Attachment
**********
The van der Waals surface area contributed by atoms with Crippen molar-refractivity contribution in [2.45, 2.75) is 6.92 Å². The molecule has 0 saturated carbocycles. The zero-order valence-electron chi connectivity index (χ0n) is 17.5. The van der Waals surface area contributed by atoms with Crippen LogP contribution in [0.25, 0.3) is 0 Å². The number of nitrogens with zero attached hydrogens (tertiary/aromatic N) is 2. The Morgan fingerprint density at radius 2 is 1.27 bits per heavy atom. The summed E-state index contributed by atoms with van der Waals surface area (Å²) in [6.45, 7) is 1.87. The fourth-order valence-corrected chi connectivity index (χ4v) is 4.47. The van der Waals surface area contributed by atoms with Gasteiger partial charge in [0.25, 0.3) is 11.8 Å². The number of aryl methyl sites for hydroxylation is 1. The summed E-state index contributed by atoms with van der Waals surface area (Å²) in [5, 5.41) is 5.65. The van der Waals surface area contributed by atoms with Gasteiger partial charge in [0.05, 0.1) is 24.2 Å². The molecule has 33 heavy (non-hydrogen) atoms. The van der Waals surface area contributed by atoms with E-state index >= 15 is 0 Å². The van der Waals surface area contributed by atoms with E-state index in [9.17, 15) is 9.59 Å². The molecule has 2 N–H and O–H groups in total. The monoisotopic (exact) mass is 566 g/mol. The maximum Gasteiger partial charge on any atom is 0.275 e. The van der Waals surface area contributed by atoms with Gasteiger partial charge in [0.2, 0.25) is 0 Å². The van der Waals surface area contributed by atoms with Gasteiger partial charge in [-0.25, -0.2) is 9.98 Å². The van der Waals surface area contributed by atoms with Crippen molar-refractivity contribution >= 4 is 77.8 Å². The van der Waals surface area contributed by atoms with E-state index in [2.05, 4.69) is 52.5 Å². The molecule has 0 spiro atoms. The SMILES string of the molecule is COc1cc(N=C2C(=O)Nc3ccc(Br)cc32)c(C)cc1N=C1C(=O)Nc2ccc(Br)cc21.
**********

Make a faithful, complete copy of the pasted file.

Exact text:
The van der Waals surface area contributed by atoms with Crippen molar-refractivity contribution in [2.45, 2.75) is 6.92 Å². The molecule has 0 saturated carbocycles. The zero-order valence-electron chi connectivity index (χ0n) is 17.5. The van der Waals surface area contributed by atoms with Crippen LogP contribution in [0.25, 0.3) is 0 Å². The number of nitrogens with zero attached hydrogens (tertiary/aromatic N) is 2. The Morgan fingerprint density at radius 2 is 1.27 bits per heavy atom. The summed E-state index contributed by atoms with van der Waals surface area (Å²) in [6.45, 7) is 1.87. The fourth-order valence-corrected chi connectivity index (χ4v) is 4.47. The van der Waals surface area contributed by atoms with Gasteiger partial charge in [0.25, 0.3) is 11.8 Å². The number of aryl methyl sites for hydroxylation is 1. The summed E-state index contributed by atoms with van der Waals surface area (Å²) in [5, 5.41) is 5.65. The van der Waals surface area contributed by atoms with Gasteiger partial charge in [0.05, 0.1) is 24.2 Å². The molecule has 33 heavy (non-hydrogen) atoms. The van der Waals surface area contributed by atoms with E-state index >= 15 is 0 Å². The van der Waals surface area contributed by atoms with E-state index in [9.17, 15) is 9.59 Å². The molecule has 2 N–H and O–H groups in total. The monoisotopic (exact) mass is 566 g/mol. The maximum Gasteiger partial charge on any atom is 0.275 e. The van der Waals surface area contributed by atoms with Gasteiger partial charge in [0.2, 0.25) is 0 Å². The van der Waals surface area contributed by atoms with Gasteiger partial charge in [-0.25, -0.2) is 9.98 Å². The van der Waals surface area contributed by atoms with Crippen molar-refractivity contribution >= 4 is 77.8 Å². The van der Waals surface area contributed by atoms with E-state index in [2.05, 4.69) is 52.5 Å². The molecule has 0 spiro atoms. The SMILES string of the molecule is COc1cc(N=C2C(=O)Nc3ccc(Br)cc32)c(C)cc1N=C1C(=O)Nc2ccc(Br)cc21.